The implications of the Copyright Tribunal’s decision on PR professionals

With some irony, on Valentine’s day the copyright tribunal made its ruling in the prolonged and increasingly complicated case of the NLA versus Meltwater and the PRCA. In essence, as I understand it, the ruling in practical terms means the following: If either PR agencies' employees or in-house PR professionals (or indeed any in-house employee) email or pass on a link to a publisher's web site with a commercial purpose, then they need a licence from the NLA. The ruling on Tuesday found that, although the copyright tribunal agreed with the NLA on principle of copyright, essentially their fee structure surrounding the resulting licensing service was unreasonably high. Therefore, the tribunal decided to reduce the level of the fees that the NLA can charge licence holders for 2012, 2013 and 2014. Quite what happens after 2014 and whether the NLA is then free to charge people what they want, to be frank, no one I have spoken to seems to know. The reduction in fee level is significant. For example, the 2012 fixed rate for an NLA license for one user, in an organisation with 1-5 employees is reduced from £258 annually to £150. This is one of those stories where you feel that you never quite get to the nub of the issue, but there are a couple of good articles from Econsultancy and the Holmes Report; both come from a slightly different angle to this one and add to the debate. Whilst it’s tempting (and more popular with our readers) to state that the NLA represent all things evil, there are, as ever, two sides to this debate. Publishers spend time and therefore money producing content, so is it right that companies like Meltwater can then charge their clients a fee for categorizing this content and pay the publisher nothing? I’m not sure it is. And of course, by the nature of their business, news monitoring publishers need the news media to exist; otherwise their business, by definition, suffers. At the same time, the practicalities and enforcement of the NLA’s licensing scheme seem pretty difficult. If I’m a large agency or a corporate organisation forwarding links of our coverage, then OK, I guess I can see the justification for the license. But if I’m an individual in an organisation forwarding an article about a competitor, does that also count? Presumably it does. But then what about an article about a new market that might be relevant for the company? Does that count? You see the difficulties. And then of course it seems pretty unfair to have one rule for PR people another rule for everyone else. And then you have the issue of how on earth, beyond the paying customers of the news monitoring providers, are the NLA attempt to enforce this?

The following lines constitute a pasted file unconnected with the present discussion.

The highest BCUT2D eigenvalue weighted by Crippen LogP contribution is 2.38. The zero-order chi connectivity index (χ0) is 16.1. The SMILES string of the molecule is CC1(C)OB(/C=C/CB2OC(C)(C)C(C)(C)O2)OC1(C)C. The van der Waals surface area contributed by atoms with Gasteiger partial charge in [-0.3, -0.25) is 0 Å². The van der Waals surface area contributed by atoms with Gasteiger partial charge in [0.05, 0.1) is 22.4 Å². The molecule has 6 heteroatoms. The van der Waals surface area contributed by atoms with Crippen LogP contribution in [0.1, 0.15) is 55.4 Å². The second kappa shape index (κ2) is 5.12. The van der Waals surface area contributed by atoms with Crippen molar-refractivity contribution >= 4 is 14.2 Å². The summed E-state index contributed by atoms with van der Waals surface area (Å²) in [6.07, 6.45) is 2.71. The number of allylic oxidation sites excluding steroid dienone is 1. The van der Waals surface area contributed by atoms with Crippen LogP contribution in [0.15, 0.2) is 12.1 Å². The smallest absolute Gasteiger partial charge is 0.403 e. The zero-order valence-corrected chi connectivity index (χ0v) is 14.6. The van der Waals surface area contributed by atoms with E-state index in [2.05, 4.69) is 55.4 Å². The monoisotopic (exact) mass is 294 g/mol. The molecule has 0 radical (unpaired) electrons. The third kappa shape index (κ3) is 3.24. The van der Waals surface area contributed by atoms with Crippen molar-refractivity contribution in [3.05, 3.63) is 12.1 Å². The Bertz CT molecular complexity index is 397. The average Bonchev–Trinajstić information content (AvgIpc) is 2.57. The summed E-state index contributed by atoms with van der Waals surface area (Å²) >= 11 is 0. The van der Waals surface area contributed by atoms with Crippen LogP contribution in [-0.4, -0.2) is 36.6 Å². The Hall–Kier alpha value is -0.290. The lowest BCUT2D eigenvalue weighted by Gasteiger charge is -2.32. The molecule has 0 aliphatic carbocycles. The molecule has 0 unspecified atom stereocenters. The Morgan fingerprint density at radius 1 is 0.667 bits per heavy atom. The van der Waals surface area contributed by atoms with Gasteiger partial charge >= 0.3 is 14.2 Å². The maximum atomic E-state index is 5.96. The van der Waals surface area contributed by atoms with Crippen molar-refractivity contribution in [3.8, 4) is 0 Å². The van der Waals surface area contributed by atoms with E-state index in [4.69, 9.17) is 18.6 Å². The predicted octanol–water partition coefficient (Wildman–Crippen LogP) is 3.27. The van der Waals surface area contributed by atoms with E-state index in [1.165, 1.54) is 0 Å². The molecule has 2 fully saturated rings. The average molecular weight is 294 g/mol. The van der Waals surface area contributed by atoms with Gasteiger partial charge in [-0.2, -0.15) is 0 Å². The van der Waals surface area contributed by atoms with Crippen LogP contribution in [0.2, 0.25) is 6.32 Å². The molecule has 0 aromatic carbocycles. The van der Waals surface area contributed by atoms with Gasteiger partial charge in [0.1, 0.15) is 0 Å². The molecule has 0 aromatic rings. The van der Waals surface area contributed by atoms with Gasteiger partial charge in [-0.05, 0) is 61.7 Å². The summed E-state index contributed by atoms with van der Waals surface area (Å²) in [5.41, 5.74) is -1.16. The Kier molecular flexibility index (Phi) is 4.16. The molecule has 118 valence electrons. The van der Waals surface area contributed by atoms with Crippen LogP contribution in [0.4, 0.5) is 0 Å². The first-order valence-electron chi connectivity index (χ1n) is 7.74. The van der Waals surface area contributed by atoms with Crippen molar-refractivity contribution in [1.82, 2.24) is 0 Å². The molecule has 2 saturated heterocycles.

What happens next?

I’m afraid this process hasn’t reached the end game yet. Meltwater, the PRCA and the NLA are off to the Supreme Court in February 2013. The Supreme Court will hopefully make a ruling on the issue at hand; whether as a user, or a consumer, when clicking on a link you make a temporary copy of it, or it's  just a process. Once this judgement is made, for better or worse, we may reach some finality in this complex and, I imagine, increasingly expensive case. If you fancy some more background reading on this, here is a piece we ran a while back from Ben Allgrove, partner at law firm Baker & McKenzie, on Why Meltwater and the PRCA challenged the NLA. And here is a article from the NLA's David Pugh, giving their perspective.